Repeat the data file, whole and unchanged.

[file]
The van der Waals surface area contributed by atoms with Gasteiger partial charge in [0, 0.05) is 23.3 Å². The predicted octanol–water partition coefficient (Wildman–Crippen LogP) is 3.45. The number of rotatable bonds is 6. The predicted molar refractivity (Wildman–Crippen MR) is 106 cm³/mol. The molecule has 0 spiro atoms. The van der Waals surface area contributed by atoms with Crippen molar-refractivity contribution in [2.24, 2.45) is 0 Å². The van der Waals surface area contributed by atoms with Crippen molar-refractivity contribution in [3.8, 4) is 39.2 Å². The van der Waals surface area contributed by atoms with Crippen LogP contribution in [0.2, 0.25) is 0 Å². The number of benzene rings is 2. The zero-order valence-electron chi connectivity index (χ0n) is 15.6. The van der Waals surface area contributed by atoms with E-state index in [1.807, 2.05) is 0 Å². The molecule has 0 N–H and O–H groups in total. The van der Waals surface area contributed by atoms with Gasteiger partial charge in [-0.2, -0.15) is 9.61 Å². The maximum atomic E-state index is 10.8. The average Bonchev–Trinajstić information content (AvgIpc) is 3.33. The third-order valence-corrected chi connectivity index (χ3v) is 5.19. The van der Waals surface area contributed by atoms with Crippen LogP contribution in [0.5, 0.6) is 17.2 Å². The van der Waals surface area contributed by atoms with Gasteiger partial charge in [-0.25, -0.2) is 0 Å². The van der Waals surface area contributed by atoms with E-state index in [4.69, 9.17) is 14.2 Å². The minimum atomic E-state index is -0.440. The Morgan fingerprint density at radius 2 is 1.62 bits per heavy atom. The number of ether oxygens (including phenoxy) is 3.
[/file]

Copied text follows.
The van der Waals surface area contributed by atoms with Gasteiger partial charge in [0, 0.05) is 23.3 Å². The predicted octanol–water partition coefficient (Wildman–Crippen LogP) is 3.45. The number of rotatable bonds is 6. The predicted molar refractivity (Wildman–Crippen MR) is 106 cm³/mol. The molecule has 0 spiro atoms. The van der Waals surface area contributed by atoms with Crippen molar-refractivity contribution in [2.24, 2.45) is 0 Å². The van der Waals surface area contributed by atoms with Crippen molar-refractivity contribution in [3.8, 4) is 39.2 Å². The van der Waals surface area contributed by atoms with Crippen LogP contribution in [0.2, 0.25) is 0 Å². The number of benzene rings is 2. The zero-order valence-electron chi connectivity index (χ0n) is 15.6. The van der Waals surface area contributed by atoms with E-state index in [1.807, 2.05) is 0 Å². The molecule has 0 N–H and O–H groups in total. The van der Waals surface area contributed by atoms with Gasteiger partial charge in [-0.2, -0.15) is 9.61 Å². The maximum atomic E-state index is 10.8. The average Bonchev–Trinajstić information content (AvgIpc) is 3.33. The third-order valence-corrected chi connectivity index (χ3v) is 5.19. The van der Waals surface area contributed by atoms with Crippen LogP contribution in [0.5, 0.6) is 17.2 Å². The van der Waals surface area contributed by atoms with Gasteiger partial charge in [-0.25, -0.2) is 0 Å². The van der Waals surface area contributed by atoms with E-state index in [4.69, 9.17) is 14.2 Å². The minimum atomic E-state index is -0.440. The Morgan fingerprint density at radius 2 is 1.62 bits per heavy atom. The number of ether oxygens (including phenoxy) is 3.